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We Are Free

Memorial of Saint Cecilia, Virgin & Martyr

First Reading: Revelation 14:14-19

I, John, looked and there was a white cloud,
and sitting on the cloud one who looked like a son of man,
with a gold crown on his head and a sharp sickle in his hand.
Another angel came out of the temple,
crying out in a loud voice to the one sitting on the cloud,
“Use your sickle and reap the harvest,
for the time to reap has come,
because the earth’s harvest is fully ripe.”
So the one who was sitting on the cloud swung his sickle over the earth,
and the earth was harvested.

Then another angel came out of the temple in heaven
who also had a sharp sickle.
Then another angel came from the altar, who was in charge of the fire,
and cried out in a loud voice
to the one who had the sharp sickle,
“Use your sharp sickle and cut the clusters from the earth’s vines,
for its grapes are ripe.”
So the angel swung his sickle over the earth and cut the earth’s vintage.
He threw it into the great wine press of God’s fury.

Responsorial Psalm: Psalm 96:10, 11-12, 13

R. (13b) The Lord comes to judge the earth.
Say among the nations: The LORD is king.
He has made the world firm, not to be moved;
he governs the peoples with equity.
R. The Lord comes to judge the earth.
Let the heavens be glad and the earth rejoice;
let the sea and what fills it resound;
let the plains be joyful and all that is in them!
Then shall all the trees of the forest exult.
R. The Lord comes to judge the earth.
Before the LORD, for he comes;
for he comes to rule the earth.
He shall rule the world with justice
and the peoples with his constancy.
R. The Lord comes to judge the earth.

Gospel: Luke 21:5-11

While some people were speaking about
how the temple was adorned with costly stones and votive offerings,
Jesus said, “All that you see here–
the days will come when there will not be left
a stone upon another stone that will not be thrown down.”

Then they asked him,
“Teacher, when will this happen?
And what sign will there be when all these things are about to happen?”
He answered,
“See that you not be deceived,
for many will come in my name, saying,
‘I am he,’ and ‘The time has come.’
Do not follow them!
When you hear of wars and insurrections,
do not be terrified; for such things must happen first,
but it will not immediately be the end.”
Then he said to them,
“Nation will rise against nation, and kingdom against kingdom.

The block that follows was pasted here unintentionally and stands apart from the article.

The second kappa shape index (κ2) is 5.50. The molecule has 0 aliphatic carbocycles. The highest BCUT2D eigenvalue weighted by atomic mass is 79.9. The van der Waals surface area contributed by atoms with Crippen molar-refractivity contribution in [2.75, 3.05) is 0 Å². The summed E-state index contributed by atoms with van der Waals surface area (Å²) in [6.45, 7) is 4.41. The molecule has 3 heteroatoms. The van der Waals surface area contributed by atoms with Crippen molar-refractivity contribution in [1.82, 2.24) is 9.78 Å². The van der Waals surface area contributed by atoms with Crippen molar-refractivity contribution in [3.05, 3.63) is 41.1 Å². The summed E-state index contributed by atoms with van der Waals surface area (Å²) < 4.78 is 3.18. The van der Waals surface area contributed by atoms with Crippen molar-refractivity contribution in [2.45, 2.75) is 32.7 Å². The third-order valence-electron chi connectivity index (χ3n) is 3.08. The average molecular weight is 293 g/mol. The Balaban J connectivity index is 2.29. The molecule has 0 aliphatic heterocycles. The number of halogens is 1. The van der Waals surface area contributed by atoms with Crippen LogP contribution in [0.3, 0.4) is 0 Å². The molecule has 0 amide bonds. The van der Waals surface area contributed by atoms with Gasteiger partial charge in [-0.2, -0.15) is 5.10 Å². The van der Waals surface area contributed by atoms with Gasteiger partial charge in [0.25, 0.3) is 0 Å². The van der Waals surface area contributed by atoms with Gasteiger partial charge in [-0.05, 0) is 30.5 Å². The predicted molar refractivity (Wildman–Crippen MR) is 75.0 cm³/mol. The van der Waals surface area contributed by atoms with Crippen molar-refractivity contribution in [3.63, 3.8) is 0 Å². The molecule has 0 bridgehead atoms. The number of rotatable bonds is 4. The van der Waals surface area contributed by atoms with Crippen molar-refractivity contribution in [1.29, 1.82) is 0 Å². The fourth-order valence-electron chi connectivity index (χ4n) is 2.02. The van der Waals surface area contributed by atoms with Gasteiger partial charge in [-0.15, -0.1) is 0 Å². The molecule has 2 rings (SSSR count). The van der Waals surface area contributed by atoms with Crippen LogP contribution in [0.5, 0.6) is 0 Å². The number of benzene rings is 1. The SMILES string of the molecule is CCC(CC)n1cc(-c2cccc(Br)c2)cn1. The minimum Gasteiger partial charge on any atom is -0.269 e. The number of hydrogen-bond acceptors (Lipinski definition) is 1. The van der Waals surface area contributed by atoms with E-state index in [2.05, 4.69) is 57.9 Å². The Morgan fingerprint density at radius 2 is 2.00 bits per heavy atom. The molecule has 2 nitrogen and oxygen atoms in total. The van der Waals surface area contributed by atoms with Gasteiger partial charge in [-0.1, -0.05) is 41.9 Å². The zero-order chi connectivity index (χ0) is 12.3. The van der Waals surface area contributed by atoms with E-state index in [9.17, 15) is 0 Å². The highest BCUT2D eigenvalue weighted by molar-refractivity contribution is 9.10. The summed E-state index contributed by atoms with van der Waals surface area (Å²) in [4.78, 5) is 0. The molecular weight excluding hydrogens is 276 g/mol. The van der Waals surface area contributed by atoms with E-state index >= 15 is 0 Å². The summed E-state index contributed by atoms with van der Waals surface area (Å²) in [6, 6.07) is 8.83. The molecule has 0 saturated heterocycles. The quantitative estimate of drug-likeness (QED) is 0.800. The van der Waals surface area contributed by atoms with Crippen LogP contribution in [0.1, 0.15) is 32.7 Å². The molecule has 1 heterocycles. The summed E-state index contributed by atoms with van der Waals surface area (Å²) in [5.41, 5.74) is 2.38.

There will be powerful earthquakes, famines, and plagues
from place to place;
and awesome sights and mighty signs will come from the sky.”

NAB

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Today is the feast day of Saint Cecilia. She is the patron saint of music, largely because it’s said that during her wedding—a wedding which she never wanted and into which she had to be forced—she sang to God in her heart.

I like this image of a young woman singing to God and herself, even if no one around her can hear or understand her music. It highlights one way of dealing with adversity: choose to do the thing that brings you joy and glorifies God. If you do that, you will never be too far from your true end in God, even if circumstances around you are swirling out of your control.

All of this reminds me of the words of Viktor Frankl, an Austrian psychologist who was a prisoner in the Nazi concentration camps.  In his book Man’s Search for Meaning, he wrote that the last of the human freedoms is “the freedom to choose one’s attitude in any given set of circumstances.” Even if you can’t control your circumstances or surroundings, he said, you always have a choice in how you respond to them. Coming from a man who knew firsthand what it means to be stripped of all agency, these are humbling and challenging words.

The Gospel today mentions many happenings that hardly seem worthy of joyful song. Jesus foretells the destruction of the Temple, wars and insurrections, famine and plague and earthquakes.  Some of these we see in our own world today, suffering and tragedy that we would never choose for ourselves or others. But once the initial shock and grief have passed, we are, in fact, free to choose our own attitudes toward these happenings, even though it may not seem that we are.

I’m not very good at this kind of mental adjustment, but I realize that it’s something worth doing. I also realize that it’s something that can be learned through practice. Life’s little annoyances, like the broken printer or the rush hour traffic that crawls along, are good places to start.

Because, in the end, we are more free than we realize. It takes courage to believe that, and more courage to act on it. But we have a helpful guide in this singing saint and in so many other brave people. They show us that we can respond to life’s blows with songs of compassion for others, and songs of thanks for the God who, even in our darkest moments, never goes away.

What is one area in your life in which things are not proceeding as you would wish? Challenge yourself to find a way to adjust your attitude.

Ginny Kubitz Moyer is a mother, high school English teacher, and BBC period drama junkie. She is the author of Taste and See: Experiencing the Goodness of God with Our Five SensesRandom MOMents of Grace: Experiencing God in the Adventures of Motherhood and Mary and Me: Catholic Women Reflect on the Mother of God. Ginny lives in the San Francisco Bay Area with her husband, two boys, and about thirty thousand Legos.  You can find out more about her here

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